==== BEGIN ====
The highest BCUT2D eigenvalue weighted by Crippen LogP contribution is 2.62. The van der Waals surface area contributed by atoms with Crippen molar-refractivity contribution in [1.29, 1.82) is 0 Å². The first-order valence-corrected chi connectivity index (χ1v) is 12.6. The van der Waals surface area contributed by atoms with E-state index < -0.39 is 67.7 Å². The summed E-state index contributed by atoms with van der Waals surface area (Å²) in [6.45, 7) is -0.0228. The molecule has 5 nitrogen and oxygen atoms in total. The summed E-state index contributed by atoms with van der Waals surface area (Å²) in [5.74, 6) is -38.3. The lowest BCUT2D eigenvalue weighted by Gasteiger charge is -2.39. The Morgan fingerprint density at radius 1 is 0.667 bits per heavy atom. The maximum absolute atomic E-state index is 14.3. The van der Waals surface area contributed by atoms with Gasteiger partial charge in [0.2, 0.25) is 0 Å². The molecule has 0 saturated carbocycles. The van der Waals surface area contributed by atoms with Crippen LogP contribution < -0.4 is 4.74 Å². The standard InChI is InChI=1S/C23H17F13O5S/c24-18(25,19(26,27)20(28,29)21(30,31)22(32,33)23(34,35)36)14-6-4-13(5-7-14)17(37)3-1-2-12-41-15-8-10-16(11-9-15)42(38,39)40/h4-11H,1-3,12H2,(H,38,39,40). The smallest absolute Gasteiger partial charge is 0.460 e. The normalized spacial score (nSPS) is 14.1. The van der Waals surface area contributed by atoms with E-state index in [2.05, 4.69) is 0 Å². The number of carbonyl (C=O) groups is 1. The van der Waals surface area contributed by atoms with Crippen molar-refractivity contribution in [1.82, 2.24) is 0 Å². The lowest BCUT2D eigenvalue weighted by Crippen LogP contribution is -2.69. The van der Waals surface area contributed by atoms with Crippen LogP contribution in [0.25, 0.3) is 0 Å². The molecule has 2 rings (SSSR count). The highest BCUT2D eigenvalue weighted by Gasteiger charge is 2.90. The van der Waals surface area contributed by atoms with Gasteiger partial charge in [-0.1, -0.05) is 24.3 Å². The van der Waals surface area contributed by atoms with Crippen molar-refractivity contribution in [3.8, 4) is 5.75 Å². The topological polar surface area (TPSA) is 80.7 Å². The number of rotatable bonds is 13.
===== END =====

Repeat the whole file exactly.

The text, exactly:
The highest BCUT2D eigenvalue weighted by Crippen LogP contribution is 2.62. The van der Waals surface area contributed by atoms with Crippen molar-refractivity contribution in [1.29, 1.82) is 0 Å². The first-order valence-corrected chi connectivity index (χ1v) is 12.6. The van der Waals surface area contributed by atoms with E-state index < -0.39 is 67.7 Å². The summed E-state index contributed by atoms with van der Waals surface area (Å²) in [6.45, 7) is -0.0228. The molecule has 5 nitrogen and oxygen atoms in total. The summed E-state index contributed by atoms with van der Waals surface area (Å²) in [5.74, 6) is -38.3. The lowest BCUT2D eigenvalue weighted by Gasteiger charge is -2.39. The Morgan fingerprint density at radius 1 is 0.667 bits per heavy atom. The maximum absolute atomic E-state index is 14.3. The van der Waals surface area contributed by atoms with Gasteiger partial charge in [0.2, 0.25) is 0 Å². The molecule has 0 saturated carbocycles. The van der Waals surface area contributed by atoms with Crippen LogP contribution < -0.4 is 4.74 Å². The standard InChI is InChI=1S/C23H17F13O5S/c24-18(25,19(26,27)20(28,29)21(30,31)22(32,33)23(34,35)36)14-6-4-13(5-7-14)17(37)3-1-2-12-41-15-8-10-16(11-9-15)42(38,39)40/h4-11H,1-3,12H2,(H,38,39,40). The smallest absolute Gasteiger partial charge is 0.460 e. The normalized spacial score (nSPS) is 14.1. The van der Waals surface area contributed by atoms with E-state index in [2.05, 4.69) is 0 Å². The number of carbonyl (C=O) groups is 1. The van der Waals surface area contributed by atoms with Crippen molar-refractivity contribution in [1.82, 2.24) is 0 Å². The lowest BCUT2D eigenvalue weighted by Crippen LogP contribution is -2.69. The van der Waals surface area contributed by atoms with Crippen LogP contribution in [0.25, 0.3) is 0 Å². The molecule has 2 rings (SSSR count). The highest BCUT2D eigenvalue weighted by Gasteiger charge is 2.90. The van der Waals surface area contributed by atoms with Gasteiger partial charge in [-0.1, -0.05) is 24.3 Å². The van der Waals surface area contributed by atoms with Crippen molar-refractivity contribution in [3.8, 4) is 5.75 Å². The topological polar surface area (TPSA) is 80.7 Å². The number of rotatable bonds is 13.